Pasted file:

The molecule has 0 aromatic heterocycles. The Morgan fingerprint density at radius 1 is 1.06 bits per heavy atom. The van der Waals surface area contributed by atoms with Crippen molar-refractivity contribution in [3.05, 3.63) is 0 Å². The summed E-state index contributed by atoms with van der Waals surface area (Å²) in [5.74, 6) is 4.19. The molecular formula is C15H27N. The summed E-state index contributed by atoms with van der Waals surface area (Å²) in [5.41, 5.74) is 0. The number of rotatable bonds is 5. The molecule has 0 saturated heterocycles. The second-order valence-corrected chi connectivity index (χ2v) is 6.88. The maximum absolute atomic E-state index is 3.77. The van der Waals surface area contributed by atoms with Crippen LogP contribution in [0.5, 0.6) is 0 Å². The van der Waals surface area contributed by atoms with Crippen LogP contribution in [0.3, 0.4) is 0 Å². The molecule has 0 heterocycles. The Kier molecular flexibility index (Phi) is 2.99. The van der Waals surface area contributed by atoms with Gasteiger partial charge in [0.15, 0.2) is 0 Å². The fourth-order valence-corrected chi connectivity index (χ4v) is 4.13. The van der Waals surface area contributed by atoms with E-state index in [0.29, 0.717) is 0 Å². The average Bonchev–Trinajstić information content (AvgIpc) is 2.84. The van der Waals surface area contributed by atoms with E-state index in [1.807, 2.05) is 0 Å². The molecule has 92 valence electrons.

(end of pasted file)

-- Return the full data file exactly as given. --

The molecule has 0 aromatic heterocycles. The Morgan fingerprint density at radius 1 is 1.06 bits per heavy atom. The van der Waals surface area contributed by atoms with Crippen molar-refractivity contribution in [3.05, 3.63) is 0 Å². The summed E-state index contributed by atoms with van der Waals surface area (Å²) in [5.74, 6) is 4.19. The molecular formula is C15H27N. The summed E-state index contributed by atoms with van der Waals surface area (Å²) in [5.41, 5.74) is 0. The number of rotatable bonds is 5. The molecule has 0 saturated heterocycles. The second-order valence-corrected chi connectivity index (χ2v) is 6.88. The maximum absolute atomic E-state index is 3.77. The van der Waals surface area contributed by atoms with Crippen LogP contribution in [0.5, 0.6) is 0 Å². The van der Waals surface area contributed by atoms with Crippen LogP contribution in [0.3, 0.4) is 0 Å². The molecule has 0 heterocycles. The Kier molecular flexibility index (Phi) is 2.99. The van der Waals surface area contributed by atoms with Gasteiger partial charge in [0.15, 0.2) is 0 Å². The fourth-order valence-corrected chi connectivity index (χ4v) is 4.13. The van der Waals surface area contributed by atoms with E-state index in [0.29, 0.717) is 0 Å². The average Bonchev–Trinajstić information content (AvgIpc) is 2.84. The van der Waals surface area contributed by atoms with E-state index in [1.807, 2.05) is 0 Å². The molecule has 92 valence electrons.